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Hamas Fire Kills Three Israelis Amid Fears Of Larger Conflict


Violence In Gaza Continues Amid Fears Of Larger Conflict
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WATCH: Hamas fired dozens of rockets into southern Israel on November 15, killing three people. Israel launched numerous air strikes across the Gaza Strip, threatening a wider offensive. Despite the ongoing violence, more than 1,000 people marched in the funeral of Ahmed Al-Jaabari, the Hamas military chief who was killed by an Israeli strike on November 14. (Reuters)

Dozens of rockets fired by Hamas militants into southern Israel have killed three Israeli civilians.

At the same time, the Israeli military has stepped up its offensive in the Hamas-controlled Gaza Strip.

The three Israelis died when a Hamas rocket hit a building in Kiryat Malachi, 25 kilometers north of Gaza.

The Israeli Army said its missile interceptor system -- the Iron Dome -- shot down dozens of the rockets fired from Gaza early on November 15 but that one got through and scored a direct hit on an apartment building.

"There was a direct strike on the upper part of the building," Israeli police spokesman Mickey Rosenfeld told the BBC. "Unfortunately, there was a family, a couple, that were in one apartment and then in the adjacent apartment next door there was also a woman. It took a direct strike. They didn't have enough time to get into a safety zone, a safety area, within the 30 seconds until the rockets landed and all three of them were killed."

They were the first Israeli fatalities since the military launched an operation on November 14 codenamed Pillar of Defense in response to Hamas rocket attacks.

During the operation, Israel killed the Hamas military chief, Ahmed Al-Jaabari, and bombarded Gaza from the land, sea, and air, killing 13 people, including two children.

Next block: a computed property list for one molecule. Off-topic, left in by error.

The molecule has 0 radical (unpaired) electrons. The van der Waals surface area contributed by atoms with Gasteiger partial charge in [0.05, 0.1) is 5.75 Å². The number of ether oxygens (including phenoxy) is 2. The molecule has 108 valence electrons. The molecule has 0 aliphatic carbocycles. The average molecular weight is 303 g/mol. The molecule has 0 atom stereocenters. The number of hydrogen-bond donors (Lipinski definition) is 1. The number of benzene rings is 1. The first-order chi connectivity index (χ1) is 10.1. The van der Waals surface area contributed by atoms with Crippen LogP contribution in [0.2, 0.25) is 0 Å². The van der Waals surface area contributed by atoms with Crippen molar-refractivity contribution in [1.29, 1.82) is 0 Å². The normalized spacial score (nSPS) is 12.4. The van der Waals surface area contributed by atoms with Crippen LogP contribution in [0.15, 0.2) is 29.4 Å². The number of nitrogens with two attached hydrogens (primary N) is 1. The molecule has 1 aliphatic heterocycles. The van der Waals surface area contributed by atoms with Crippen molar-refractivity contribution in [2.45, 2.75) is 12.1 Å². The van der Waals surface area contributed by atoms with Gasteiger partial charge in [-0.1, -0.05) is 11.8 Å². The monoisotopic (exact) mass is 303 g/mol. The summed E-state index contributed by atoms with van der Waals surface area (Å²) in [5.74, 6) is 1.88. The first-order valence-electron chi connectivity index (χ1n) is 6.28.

Avital Leibovich, an Israeli Army spokeswoman, said the current operation could be extended.

"All the options are on the table, including the possibility of a ground operation," Leibovich said. "We have alerted some of our reserve units and we are considering our next steps. Currently, we are striking various targets from the air, targets of either caches of rockets, storages of rockets, underground tunnels used to store rockets, and other targets."

Saeb Erekat, a senior Palestinian Authority official, speaking in Geneva, said the operation has prompted President Mahmud Abbas to cut short a European trip.

"The escalation in the Gaza Strip -- the Israeli aggression against Gaza -- for this President [of the Palestinian Authority Mahmud] Abbas decided to cut short his visit to Europe immediately after he finishes his next two meetings in Switzerland with the [Swiss] president and the speaker," Erekat said. "He will be returning back home to follow the situation immediately. We have a very grave situation in Gaza."

The Palestinian Authority lost control of Gaza to Hamas in 2007 and now rules only in the West Bank. However, Abbas claims to be president of all Palestinians.

Egyptian President Muhammad Morsi said in televised remarks on November 15 that Israel's "aggression" was "unacceptable."

Morsi said Cairo has protested to Israel through dipomatic channels.

"Our position yesterday was clear, and we expressed our position by withdrawing the Egyptian ambassador from Israel and recalled the Israeli ambassador to deliver to him a message through the Foreign Ministry on our position on the aggression against Gaza," Morsi said.

Morsi also said he has talked to U.S. President Barack Obama and UN chief Ban Ki-moon about the situation.

Meanwhile, Russia expressed concern about the developments and said the escalation of the violence was "impermissible."

British Foreign Secretary William Hague called for restraint, but added that "the prime responsibility" for the crisis lies with Hamas.

With reporting by Reuters and AFP
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